Please. Mr. Knott might want to think about taking a break from his misogynistic musings before sharing with us his perspective on this case. Let the facts speak for themselves. Then take a cold shower.

BRUCE R. MENDELSOHN

Rockville

Battle of wills in facing terror

The article, “Joint Chiefs chairman urges Senate panel to back troops” (Page 1, Wednesday) highlights the adroitness with which antiwar politicians will twist words in order to avoid criticism by hiding behind the our troops.

Witness this recent exchange between Chairman of the Joint Chiefs of Staff Gen. Richard B. Myers and Sen. Edward M. Kennedy, Massachusetts Democrat:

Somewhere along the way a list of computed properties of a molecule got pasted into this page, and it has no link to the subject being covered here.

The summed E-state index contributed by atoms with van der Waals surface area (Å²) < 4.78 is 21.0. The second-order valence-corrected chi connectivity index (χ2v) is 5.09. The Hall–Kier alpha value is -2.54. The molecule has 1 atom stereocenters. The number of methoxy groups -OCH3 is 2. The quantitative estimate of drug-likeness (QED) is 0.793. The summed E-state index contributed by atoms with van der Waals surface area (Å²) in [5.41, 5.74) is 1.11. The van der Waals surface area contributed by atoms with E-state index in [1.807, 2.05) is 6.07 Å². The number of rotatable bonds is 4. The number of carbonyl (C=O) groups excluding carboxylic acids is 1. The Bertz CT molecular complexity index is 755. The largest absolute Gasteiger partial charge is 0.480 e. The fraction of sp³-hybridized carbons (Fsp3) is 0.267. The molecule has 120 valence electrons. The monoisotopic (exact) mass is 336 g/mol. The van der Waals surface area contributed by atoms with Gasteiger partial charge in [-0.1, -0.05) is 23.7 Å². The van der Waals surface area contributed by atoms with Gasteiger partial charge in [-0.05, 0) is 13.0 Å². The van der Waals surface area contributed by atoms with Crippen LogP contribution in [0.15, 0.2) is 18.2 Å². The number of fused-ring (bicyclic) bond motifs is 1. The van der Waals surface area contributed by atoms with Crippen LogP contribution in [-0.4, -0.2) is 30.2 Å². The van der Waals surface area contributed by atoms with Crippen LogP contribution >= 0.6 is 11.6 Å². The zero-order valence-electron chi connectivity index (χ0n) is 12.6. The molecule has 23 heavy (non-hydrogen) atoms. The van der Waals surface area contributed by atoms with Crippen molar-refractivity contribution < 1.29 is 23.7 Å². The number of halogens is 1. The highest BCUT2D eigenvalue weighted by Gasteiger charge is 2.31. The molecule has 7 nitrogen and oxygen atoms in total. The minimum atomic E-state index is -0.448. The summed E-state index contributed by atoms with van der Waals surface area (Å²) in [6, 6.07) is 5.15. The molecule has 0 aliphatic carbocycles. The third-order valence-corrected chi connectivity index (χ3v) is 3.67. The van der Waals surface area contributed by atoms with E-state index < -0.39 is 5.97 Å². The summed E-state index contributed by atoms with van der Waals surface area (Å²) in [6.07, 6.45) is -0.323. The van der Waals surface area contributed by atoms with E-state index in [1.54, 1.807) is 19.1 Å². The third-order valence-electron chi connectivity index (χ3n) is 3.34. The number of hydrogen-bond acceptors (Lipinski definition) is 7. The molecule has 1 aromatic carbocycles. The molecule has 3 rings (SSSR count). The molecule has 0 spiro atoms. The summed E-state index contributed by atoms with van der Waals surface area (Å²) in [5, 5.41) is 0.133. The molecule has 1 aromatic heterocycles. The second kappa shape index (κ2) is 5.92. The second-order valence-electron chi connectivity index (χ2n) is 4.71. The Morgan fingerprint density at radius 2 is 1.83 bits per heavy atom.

“It is a battle of wills,” Gen. Myers told the Senate Armed Services Committee. “The terrorists have said, and think, they are going to win. They are absolutely wrong about that. They will not win. They can’t win. We can’t let them win, and we won’t. We are going to win as long as we have the continuing will of the American people.”

Mr. Kennedy later replied that the issue was about securing Iraq and not “about the will, the patriotism, the determination of the troops.”

I had the pleasure of working with Gen. Myers, and I don’t think he was talking about the “will, the patriotism, the determination” of our American troops.

Gen. Myers knows better than Mr. Kennedy that our military will have “the will to win.” I won’t presume to read Gen. Myers’ mind, but I wouldn’t be surprised if he was addressing his remarks to audience in front of him — Mr. Kennedy and the rest of the Armed Services Committee.

We know the track record of our troops, as well of Mr. Kennedy. Unlike the troops, we cannot assume that Mr. Kennedy and others do have a will to win.

ROBERT ANDREWS

Washington